The HABits Lab Presents Advanced Research in Ubiquitous Computing at ACM Ubicomp 2018

Three lab members presented a paper, poster, and demo exhibiting their exciting new work in health technology.

Rawan Alharbi & Zachary King at UBICOMP 2018

PhD Students from The Health Aware Bits (HABits) Lab presented their new work, which focuses on cultivating a healthy lifestyle assisted by technology at the 2018 ACM International Joint Conference on Pervasive and Ubiquitous Computing (UBICOMP 2018). The event was held at the Suntec Singapore Convention and Exhibition Center (colocated with ISWC 2018) October 9-11th in Singapore.

CS PhD Student Rawan Alharbi presented her paper, titled, "I Can't Be Myself: The Effects of Wearable Cameras on the Capture of Authentic Behavior in the Wild”, which encompassed her group (along with NU co-authors: Dr. Tammy Stump, Nilofar Vafaie, Dr. Angela F. Pfammatter, Dr. Bonnie Spring, and Prof. Nabil Alshurafa) designing an experiment with 3 "activity-oriented" wearable cameras and tested it on 24 participants (with and without obesity) in the wild.

Their project findings provide a model of understanding that is tied to empirical and theoretical findings that can provide guidance on improving the validity of observations with wearable cameras, thereby uncovering best practices for capturing authentic behaviors in free-living populations (aka "the wild"). Results of these findings have spawned a new area of research in designing privacy preserving activity-oriented cameras.

ECE PhD Student Zachary King presented a poster, titled, "Predicting Perceived Stress through Micro-EMA’s and  Flexible Wearable ECG Device", The goal of which is to see how best to identify the optimal single item questions that correlate with intended stressors, and are most predictive from physiological signals (captured from a wearable ECG sensor). King is expanding on this preparation to design a framework for individuals to identify the optimal micro-EMA. This work (along with NU co-authors: Dr. Laurie Wakschlag, Dr. Judith Moskowitz, and Prof. Alshurafa) is funded as part of the Promoting Healthy Brain Project that aims to study the effect of stress during pregnancy on the neurodevelopment of the child.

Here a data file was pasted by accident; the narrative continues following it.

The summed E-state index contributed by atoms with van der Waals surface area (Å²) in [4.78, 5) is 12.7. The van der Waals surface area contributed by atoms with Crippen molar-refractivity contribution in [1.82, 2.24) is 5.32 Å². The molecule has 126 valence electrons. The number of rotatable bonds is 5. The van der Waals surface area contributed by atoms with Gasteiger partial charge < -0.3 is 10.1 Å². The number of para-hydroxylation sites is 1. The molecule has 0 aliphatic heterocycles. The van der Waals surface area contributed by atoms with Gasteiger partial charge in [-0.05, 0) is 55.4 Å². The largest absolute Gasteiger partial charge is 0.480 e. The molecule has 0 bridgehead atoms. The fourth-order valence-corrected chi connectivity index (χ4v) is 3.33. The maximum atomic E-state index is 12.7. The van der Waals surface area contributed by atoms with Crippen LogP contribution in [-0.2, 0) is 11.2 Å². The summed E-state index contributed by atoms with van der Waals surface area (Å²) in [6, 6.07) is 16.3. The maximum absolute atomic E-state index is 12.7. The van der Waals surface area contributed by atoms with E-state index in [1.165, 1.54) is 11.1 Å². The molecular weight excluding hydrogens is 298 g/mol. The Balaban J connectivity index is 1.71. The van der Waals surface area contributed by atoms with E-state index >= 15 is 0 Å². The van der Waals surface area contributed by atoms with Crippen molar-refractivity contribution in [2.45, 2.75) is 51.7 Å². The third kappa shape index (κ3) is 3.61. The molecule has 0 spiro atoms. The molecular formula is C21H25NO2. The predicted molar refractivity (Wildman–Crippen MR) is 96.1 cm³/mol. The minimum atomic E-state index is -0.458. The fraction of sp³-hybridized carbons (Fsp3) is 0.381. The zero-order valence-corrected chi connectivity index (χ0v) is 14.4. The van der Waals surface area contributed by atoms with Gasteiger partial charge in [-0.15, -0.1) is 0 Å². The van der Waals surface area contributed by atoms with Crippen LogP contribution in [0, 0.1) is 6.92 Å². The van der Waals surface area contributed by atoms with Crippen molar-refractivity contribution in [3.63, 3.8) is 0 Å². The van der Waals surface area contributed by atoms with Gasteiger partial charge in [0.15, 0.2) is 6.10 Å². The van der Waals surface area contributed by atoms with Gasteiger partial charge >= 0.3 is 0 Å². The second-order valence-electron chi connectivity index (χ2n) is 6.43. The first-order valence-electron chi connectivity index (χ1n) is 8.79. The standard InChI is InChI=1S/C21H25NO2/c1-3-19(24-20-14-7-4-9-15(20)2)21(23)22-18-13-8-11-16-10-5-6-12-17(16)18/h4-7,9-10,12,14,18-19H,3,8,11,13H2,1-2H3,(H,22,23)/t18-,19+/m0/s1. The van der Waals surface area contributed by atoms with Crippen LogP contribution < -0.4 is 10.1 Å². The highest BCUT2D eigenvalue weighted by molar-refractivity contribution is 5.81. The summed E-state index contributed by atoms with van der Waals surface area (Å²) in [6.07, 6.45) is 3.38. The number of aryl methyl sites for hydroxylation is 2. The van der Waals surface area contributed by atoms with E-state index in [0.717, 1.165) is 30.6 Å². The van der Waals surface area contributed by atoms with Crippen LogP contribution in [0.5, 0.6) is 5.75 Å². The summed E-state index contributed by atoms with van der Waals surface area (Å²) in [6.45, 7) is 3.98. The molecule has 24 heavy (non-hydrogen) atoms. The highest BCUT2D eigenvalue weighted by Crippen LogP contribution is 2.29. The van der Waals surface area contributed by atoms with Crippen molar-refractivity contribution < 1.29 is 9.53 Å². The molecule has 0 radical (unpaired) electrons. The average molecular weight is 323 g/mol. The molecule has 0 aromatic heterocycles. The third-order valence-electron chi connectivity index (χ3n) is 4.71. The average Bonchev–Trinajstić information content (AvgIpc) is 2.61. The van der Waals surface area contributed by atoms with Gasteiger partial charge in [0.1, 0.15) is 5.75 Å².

CS PhD Student Shibo Zhang also prepared a live demo, titled, "HABits Necklace: A Neck-worn Sensor that Captures Eating Related Behavior and More" that monitors people’s eating habits (along with NU co-authors: Dr. Dzung Tri NguyenZachary King, Jishnu Pradeep, and Prof. Alshurafa). People passed by to eat bananas while wearing the necklace, and analyzing the signal. The goal is to use these devices to characterize people’s eating behavior. The system collects proximity, inertial measurement unit (IMU), and ambient light.

About The HABits Lab (Directed by Prof. Alshurafa): We design, build and analyze end-to-end mHealth systems, while focusing on processing its data to help answer health-related questions. We focus on signal processing and machine learning techniques to process time-series data generated from passive sensors. To advance existing sensing techniques, a part of our lab focuses on the design of embedded systems.

The HABits Lab, it is the humanity within us and the desire to improve quality of life and healthcare costs that guide our solutions to the persisting health problems of our time through computer science and behavior science based research in passive sensing data analytics; helping us advance our ability to understand, detect, predict, and ultimately prevent problematic health habits.

The acm international joint conference on pervasive and ubiquitous computing (ubicomp) is the result of a merger of the two most renowned conferences in the field: pervasive and ubicomp. while it retains the name of the latter in recognition of the visionary work of mark weiser, its long name reflects the dual history of the new event.